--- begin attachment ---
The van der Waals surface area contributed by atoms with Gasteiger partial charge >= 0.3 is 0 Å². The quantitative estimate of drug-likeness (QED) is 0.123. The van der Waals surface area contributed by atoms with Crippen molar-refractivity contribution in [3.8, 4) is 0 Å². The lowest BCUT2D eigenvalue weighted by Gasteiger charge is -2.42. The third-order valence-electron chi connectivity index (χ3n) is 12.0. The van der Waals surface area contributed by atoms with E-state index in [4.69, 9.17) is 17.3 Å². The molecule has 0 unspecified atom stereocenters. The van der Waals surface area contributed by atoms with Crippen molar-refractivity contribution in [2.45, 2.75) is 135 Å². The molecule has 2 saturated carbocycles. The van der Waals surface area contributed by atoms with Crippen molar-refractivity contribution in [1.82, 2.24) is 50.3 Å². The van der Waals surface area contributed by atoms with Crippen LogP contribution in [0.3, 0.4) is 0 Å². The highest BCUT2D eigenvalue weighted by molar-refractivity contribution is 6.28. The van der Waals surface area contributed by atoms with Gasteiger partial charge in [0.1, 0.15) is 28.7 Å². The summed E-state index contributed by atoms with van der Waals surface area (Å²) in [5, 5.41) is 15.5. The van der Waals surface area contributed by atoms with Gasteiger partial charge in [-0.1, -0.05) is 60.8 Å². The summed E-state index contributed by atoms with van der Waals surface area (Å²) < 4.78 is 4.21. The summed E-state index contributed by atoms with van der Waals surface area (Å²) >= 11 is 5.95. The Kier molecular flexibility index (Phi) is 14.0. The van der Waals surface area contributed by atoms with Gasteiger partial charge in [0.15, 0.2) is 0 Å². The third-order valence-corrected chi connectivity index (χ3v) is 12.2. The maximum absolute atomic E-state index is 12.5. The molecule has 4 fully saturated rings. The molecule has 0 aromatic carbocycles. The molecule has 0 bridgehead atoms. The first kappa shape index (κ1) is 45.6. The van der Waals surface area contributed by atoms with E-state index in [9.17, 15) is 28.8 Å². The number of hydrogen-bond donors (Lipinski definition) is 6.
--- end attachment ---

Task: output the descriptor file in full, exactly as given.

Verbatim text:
The van der Waals surface area contributed by atoms with Gasteiger partial charge >= 0.3 is 0 Å². The quantitative estimate of drug-likeness (QED) is 0.123. The van der Waals surface area contributed by atoms with Crippen molar-refractivity contribution in [3.8, 4) is 0 Å². The lowest BCUT2D eigenvalue weighted by Gasteiger charge is -2.42. The third-order valence-electron chi connectivity index (χ3n) is 12.0. The van der Waals surface area contributed by atoms with E-state index in [4.69, 9.17) is 17.3 Å². The molecule has 0 unspecified atom stereocenters. The van der Waals surface area contributed by atoms with Crippen molar-refractivity contribution in [2.45, 2.75) is 135 Å². The molecule has 2 saturated carbocycles. The van der Waals surface area contributed by atoms with Crippen molar-refractivity contribution in [1.82, 2.24) is 50.3 Å². The van der Waals surface area contributed by atoms with Crippen LogP contribution in [0.3, 0.4) is 0 Å². The highest BCUT2D eigenvalue weighted by molar-refractivity contribution is 6.28. The van der Waals surface area contributed by atoms with Gasteiger partial charge in [0.1, 0.15) is 28.7 Å². The summed E-state index contributed by atoms with van der Waals surface area (Å²) in [5, 5.41) is 15.5. The van der Waals surface area contributed by atoms with Gasteiger partial charge in [-0.1, -0.05) is 60.8 Å². The summed E-state index contributed by atoms with van der Waals surface area (Å²) < 4.78 is 4.21. The summed E-state index contributed by atoms with van der Waals surface area (Å²) >= 11 is 5.95. The Kier molecular flexibility index (Phi) is 14.0. The van der Waals surface area contributed by atoms with Gasteiger partial charge in [0.15, 0.2) is 0 Å². The third-order valence-corrected chi connectivity index (χ3v) is 12.2. The maximum absolute atomic E-state index is 12.5. The molecule has 4 fully saturated rings. The molecule has 0 aromatic carbocycles. The molecule has 0 bridgehead atoms. The first kappa shape index (κ1) is 45.6. The van der Waals surface area contributed by atoms with E-state index in [9.17, 15) is 28.8 Å². The number of hydrogen-bond donors (Lipinski definition) is 6.